Tip: A great method for diversifying an organization’s workforce (a major objective for companies in every industry) is to actively court candidates who are older workers, veterans, students, or individuals who have been through the criminal justice system.
While employers and recruiters generally know that it’s essential to track performance metrics, making sure that the right metrics are being analyzed is even more crucial to ensure that marketing dollars are being spent efficiently.
This is why companies should:
With data, companies can understand the performance of their jobs across all sources – which helps companies plan the roadmap for success. Without quality analytics, companies might be making budgeting decisions off of intuition rather than insights – which isn’t an effective way to strategize.
The influence of effective recruitment advertising campaigns is something that can’t be understated. When people think of companies they might like to work for, it’s likely that advertising helped those employers become top-of-mind and shape their impressions. When crafting recruitment advertising, companies should:
The most successful recruitment marketing campaigns often include:
To expand the pool of candidates during seasonal hiring, companies should consider new audiences with nontraditional workers, or those whom they may have not previously included in the available talent pool - such as high school or college students, retirees, and veterans.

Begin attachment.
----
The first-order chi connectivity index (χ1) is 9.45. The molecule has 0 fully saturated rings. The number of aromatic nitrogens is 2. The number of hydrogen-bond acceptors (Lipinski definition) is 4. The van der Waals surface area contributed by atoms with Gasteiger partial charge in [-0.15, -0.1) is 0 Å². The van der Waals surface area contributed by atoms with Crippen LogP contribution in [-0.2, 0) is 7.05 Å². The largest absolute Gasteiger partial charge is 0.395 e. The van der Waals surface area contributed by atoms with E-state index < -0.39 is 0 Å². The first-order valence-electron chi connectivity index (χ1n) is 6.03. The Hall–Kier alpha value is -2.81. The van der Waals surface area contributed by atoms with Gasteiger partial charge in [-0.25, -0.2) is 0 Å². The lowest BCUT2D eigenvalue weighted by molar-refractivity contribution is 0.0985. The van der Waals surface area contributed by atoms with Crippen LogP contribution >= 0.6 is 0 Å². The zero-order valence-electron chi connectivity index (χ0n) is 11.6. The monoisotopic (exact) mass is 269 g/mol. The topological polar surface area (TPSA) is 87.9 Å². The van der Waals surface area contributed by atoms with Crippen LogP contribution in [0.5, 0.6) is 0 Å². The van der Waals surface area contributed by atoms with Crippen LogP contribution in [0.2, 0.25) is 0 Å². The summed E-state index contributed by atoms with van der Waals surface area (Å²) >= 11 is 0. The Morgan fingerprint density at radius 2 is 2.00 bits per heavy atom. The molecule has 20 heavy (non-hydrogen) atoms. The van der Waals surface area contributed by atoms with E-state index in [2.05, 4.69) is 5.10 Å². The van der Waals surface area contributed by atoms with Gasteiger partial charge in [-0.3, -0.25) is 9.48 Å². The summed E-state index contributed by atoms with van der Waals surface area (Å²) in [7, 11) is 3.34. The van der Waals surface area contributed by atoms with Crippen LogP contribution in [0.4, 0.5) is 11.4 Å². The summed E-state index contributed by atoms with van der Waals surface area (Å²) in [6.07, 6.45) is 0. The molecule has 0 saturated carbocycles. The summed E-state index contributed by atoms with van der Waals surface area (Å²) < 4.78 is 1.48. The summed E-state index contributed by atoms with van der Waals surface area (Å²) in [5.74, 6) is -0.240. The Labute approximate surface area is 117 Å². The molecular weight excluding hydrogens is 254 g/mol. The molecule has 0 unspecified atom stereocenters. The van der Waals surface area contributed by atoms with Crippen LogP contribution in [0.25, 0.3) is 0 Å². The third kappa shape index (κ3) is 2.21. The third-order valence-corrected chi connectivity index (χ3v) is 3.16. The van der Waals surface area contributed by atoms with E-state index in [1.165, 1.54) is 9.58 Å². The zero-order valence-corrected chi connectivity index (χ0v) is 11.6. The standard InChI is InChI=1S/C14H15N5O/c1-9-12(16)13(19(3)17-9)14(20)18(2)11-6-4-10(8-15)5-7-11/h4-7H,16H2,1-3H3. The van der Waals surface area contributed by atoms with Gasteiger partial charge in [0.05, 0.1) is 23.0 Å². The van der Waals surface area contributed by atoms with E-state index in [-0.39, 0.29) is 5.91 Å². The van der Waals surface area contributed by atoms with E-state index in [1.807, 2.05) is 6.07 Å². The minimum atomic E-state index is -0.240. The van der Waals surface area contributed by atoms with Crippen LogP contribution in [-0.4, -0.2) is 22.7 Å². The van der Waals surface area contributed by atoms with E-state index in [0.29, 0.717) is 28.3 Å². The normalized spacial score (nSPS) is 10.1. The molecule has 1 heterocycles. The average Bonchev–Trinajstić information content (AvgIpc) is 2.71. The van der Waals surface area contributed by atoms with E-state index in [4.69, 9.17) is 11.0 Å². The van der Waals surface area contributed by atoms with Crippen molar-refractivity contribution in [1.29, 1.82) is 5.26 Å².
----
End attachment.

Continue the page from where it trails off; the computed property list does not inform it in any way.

According to the American Association of Retired Persons (AARP), 55% of American workers plan to continue working in retirement, with 41% of these planning to work part time. Likewise, college and even high school students often seek seasonal work to pay for education, transportation, vacations and discretionary expenses. While the unemployment rate for veterans has been trending low over the last few years, veterans remain a valuable resource in the talent pool. The unemployment rate among disabled veterans disabled veterans remains high, however, with disabled veterans experiencing an unemployment rate almost twice as high as veterans without a disability.
Reaching new audiences can help expand the company’s recognition in the market and amplify the brand to a larger pool of potential candidates. If companies are not considering widening their horizons for candidates, they will be missing out on candidates who are ready and willing to work.